“I love working at WUHSMS because the teachers and the community care so much about education. It’s something that makes me excited and proud to come to school every day, whatever my capacity is. The team that we’ve compiled—I’m really excited about our administrative team—there’s a lot of energy, and we’re excited to use the skills continue to be a growing and successful organization.”
Jennifer Stainton is no stranger to the WUHSMS community (she was named Teacher of the Year 2016-2017, among other accolades) and this year she will enter into a new role on the Leadership Team as curriculum coordinator, responsible for all curriculum, assessment and instruction for grades 7-12. “My role is to facilitate the implementation of proficiency-based grading and refine our practices to proficiency. My hope is to provide clarity and common practices around proficiency-based grading and practices to support teachers as they do that important work—to ensure equity and opportunity to all students in our school.”
Born in Washington, D.C. and raised in Arlington, Virginia, Jennifer was raised by two federal government bureaucrats. Her father was a lawyer for health and human services and her mother also worked in human services. “I think they instilled in me a value for public service.” After graduating from the University of Richmond, she lived life on the KīlaueaVolcano in Hawaii Volcanoes National Park, where she worked in volcanology for the U.S. Geological Survey. “From interacting with the public in Hawaii where volcanoes are in the national park, I realized teaching was something I was enjoying, and I loved science.”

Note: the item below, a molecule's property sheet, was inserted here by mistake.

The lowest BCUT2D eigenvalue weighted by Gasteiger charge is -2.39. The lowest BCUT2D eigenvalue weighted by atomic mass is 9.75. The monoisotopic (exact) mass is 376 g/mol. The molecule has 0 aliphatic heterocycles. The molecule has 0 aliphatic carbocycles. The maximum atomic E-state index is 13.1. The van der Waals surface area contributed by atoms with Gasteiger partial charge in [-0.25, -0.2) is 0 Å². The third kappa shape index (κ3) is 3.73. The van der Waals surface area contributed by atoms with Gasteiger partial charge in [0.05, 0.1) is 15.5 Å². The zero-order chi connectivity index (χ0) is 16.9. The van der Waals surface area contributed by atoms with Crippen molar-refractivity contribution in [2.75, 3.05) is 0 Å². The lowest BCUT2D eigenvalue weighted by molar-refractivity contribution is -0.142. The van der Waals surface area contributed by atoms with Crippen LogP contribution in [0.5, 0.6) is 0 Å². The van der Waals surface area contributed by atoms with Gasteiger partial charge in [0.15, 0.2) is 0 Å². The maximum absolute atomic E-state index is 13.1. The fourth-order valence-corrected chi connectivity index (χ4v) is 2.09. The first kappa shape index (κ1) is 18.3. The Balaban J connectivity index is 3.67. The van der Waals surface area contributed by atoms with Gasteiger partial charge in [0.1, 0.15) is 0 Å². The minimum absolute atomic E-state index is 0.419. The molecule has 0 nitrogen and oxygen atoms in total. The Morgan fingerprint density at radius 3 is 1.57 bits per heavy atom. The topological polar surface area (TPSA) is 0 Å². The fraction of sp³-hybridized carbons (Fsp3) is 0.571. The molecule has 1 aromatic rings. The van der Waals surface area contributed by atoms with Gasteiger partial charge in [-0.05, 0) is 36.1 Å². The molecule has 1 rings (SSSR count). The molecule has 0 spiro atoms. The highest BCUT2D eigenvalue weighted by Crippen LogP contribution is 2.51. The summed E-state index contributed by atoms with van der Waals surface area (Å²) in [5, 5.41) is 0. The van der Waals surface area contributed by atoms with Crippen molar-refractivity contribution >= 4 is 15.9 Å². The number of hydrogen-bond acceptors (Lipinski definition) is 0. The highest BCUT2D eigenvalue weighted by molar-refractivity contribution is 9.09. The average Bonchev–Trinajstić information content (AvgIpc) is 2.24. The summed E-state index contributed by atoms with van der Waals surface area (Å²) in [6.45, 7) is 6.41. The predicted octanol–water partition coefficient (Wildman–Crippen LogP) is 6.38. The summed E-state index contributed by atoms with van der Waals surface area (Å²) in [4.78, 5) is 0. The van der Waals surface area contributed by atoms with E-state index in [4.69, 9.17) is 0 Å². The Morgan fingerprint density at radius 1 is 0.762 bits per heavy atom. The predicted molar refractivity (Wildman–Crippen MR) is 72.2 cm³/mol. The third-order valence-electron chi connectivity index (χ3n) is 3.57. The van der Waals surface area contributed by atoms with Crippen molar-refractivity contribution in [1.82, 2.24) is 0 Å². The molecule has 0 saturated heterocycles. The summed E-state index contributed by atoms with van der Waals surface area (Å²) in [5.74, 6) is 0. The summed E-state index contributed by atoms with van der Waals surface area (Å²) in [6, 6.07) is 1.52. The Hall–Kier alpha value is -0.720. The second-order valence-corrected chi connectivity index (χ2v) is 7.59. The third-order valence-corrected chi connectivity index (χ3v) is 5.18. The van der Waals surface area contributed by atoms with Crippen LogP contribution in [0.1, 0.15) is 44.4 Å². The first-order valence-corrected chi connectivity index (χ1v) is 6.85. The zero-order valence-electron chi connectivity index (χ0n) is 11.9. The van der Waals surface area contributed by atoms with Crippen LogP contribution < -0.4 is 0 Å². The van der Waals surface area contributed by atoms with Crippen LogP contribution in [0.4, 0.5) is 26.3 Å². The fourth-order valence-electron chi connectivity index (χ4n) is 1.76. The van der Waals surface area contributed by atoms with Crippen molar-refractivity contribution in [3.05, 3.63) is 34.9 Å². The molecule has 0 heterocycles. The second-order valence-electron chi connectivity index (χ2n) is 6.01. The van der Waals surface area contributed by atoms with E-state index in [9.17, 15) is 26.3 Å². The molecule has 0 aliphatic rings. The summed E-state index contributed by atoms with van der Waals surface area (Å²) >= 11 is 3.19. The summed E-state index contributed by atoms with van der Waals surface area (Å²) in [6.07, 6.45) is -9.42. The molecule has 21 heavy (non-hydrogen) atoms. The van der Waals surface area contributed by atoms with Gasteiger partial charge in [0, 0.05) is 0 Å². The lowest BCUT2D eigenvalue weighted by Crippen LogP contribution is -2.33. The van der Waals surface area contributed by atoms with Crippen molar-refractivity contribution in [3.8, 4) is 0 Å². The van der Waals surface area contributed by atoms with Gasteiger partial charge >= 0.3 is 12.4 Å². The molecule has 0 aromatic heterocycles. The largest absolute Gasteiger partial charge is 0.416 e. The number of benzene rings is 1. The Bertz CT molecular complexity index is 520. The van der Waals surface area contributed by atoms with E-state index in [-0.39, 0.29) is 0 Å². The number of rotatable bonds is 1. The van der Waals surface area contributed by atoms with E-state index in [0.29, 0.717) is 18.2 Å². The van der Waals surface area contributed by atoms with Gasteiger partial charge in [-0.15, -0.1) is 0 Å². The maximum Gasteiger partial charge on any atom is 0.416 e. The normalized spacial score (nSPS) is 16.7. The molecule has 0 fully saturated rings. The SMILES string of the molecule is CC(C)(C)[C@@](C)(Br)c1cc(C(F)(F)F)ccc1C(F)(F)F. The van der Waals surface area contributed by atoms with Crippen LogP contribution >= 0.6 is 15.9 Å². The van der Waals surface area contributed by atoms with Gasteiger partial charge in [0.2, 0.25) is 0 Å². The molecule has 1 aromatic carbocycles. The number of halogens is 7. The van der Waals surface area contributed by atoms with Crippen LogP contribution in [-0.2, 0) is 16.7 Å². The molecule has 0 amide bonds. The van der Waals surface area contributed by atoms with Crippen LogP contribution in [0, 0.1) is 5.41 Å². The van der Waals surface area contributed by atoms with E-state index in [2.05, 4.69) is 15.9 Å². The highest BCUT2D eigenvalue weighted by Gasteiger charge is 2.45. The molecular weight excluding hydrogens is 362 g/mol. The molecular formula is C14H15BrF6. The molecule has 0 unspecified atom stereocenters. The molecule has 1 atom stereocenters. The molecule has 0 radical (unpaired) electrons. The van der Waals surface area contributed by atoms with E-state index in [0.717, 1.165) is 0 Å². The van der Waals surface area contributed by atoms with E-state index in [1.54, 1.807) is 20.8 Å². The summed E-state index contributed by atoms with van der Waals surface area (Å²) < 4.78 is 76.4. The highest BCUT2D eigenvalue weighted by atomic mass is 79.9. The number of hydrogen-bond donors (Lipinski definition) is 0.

Jennifer likes to think on the big picture scale and on the smaller grain-sized scale. Using the big picture reasoning provides context for her students to understand why they’re doing what they’re doing on a smaller scale. “It makes the other stuff more meaningful and more sense, and we can implement things easier.” She worked in the D.C. area and then made her way to Vermont to The Sharon Academy, where she taught for five years before, having twins and then returning to teach at WUHSMS, where she has been for nine years.
“I’m in public education to make sure we have the best quality education we can for all students. The challenges that we face are countless therefore its meaningful work.”
University of Richmond, Virginia—B.S. Biology; George Mason University, Virginia—Masters in Secondary Science Education; University of Vermont—Doctorate in Education Leadership and Policy
Favorite Food: Fried shrimp and fish tacos with lots of fresh salsa and cilantro.
Favorite Book: Ain’t No Makin’ It by Jay MacLeod; Lord of the Flies by William Golding; 1984 by George Orwell; and the Little House on the Prairie series.
Summer or Winter? Fall because it’s beautiful. It’s fleeting and because as a career-long teacher I’ve never been able to steep myself in fall. I only get to experience it in little pockets, and it’s precious to me for that reason.
Favorite Thing to Do When You’re Not Working: For the past five years, I’ve filled it with finishing up a doctorate, so when I’m not at school I’m going to school and learning. Spending time with my two daughters and husband, running, volunteering at High Horses with my daughters, gardening.
100 Amsden Way
Woodstock, Vermont 05091
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